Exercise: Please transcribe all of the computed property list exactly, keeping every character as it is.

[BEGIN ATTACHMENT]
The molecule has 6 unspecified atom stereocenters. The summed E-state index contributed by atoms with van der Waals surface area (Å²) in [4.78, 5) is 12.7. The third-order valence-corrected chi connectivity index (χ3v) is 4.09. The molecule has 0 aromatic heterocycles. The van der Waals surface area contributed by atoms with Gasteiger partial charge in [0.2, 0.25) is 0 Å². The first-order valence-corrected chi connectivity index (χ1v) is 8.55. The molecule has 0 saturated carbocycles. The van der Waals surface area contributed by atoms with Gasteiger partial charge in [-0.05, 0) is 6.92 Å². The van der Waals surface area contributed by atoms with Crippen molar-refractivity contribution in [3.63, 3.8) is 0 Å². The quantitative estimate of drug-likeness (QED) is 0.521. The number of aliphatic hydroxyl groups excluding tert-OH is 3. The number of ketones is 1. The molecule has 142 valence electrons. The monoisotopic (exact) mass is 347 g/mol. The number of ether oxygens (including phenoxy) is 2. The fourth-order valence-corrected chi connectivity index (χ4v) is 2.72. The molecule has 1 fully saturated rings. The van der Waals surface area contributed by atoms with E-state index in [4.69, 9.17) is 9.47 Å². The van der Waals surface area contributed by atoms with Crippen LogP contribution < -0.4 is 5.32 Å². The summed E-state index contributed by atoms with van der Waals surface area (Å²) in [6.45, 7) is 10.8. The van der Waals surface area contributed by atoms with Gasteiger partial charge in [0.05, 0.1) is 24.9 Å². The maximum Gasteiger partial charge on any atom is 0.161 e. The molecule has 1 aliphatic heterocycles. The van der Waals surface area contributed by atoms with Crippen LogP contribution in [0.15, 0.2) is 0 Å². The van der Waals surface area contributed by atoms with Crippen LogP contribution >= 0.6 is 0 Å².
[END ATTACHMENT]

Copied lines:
The molecule has 6 unspecified atom stereocenters. The summed E-state index contributed by atoms with van der Waals surface area (Å²) in [4.78, 5) is 12.7. The third-order valence-corrected chi connectivity index (χ3v) is 4.09. The molecule has 0 aromatic heterocycles. The van der Waals surface area contributed by atoms with Gasteiger partial charge in [0.2, 0.25) is 0 Å². The first-order valence-corrected chi connectivity index (χ1v) is 8.55. The molecule has 0 saturated carbocycles. The van der Waals surface area contributed by atoms with Gasteiger partial charge in [-0.05, 0) is 6.92 Å². The van der Waals surface area contributed by atoms with Crippen molar-refractivity contribution in [3.63, 3.8) is 0 Å². The quantitative estimate of drug-likeness (QED) is 0.521. The number of aliphatic hydroxyl groups excluding tert-OH is 3. The number of ketones is 1. The molecule has 142 valence electrons. The monoisotopic (exact) mass is 347 g/mol. The number of ether oxygens (including phenoxy) is 2. The fourth-order valence-corrected chi connectivity index (χ4v) is 2.72. The molecule has 1 fully saturated rings. The van der Waals surface area contributed by atoms with E-state index in [4.69, 9.17) is 9.47 Å². The van der Waals surface area contributed by atoms with Crippen LogP contribution < -0.4 is 5.32 Å². The summed E-state index contributed by atoms with van der Waals surface area (Å²) in [6.45, 7) is 10.8. The van der Waals surface area contributed by atoms with Gasteiger partial charge in [0.05, 0.1) is 24.9 Å². The maximum Gasteiger partial charge on any atom is 0.161 e. The molecule has 1 aliphatic heterocycles. The van der Waals surface area contributed by atoms with Crippen LogP contribution in [0.15, 0.2) is 0 Å². The van der Waals surface area contributed by atoms with Crippen LogP contribution >= 0.6 is 0 Å².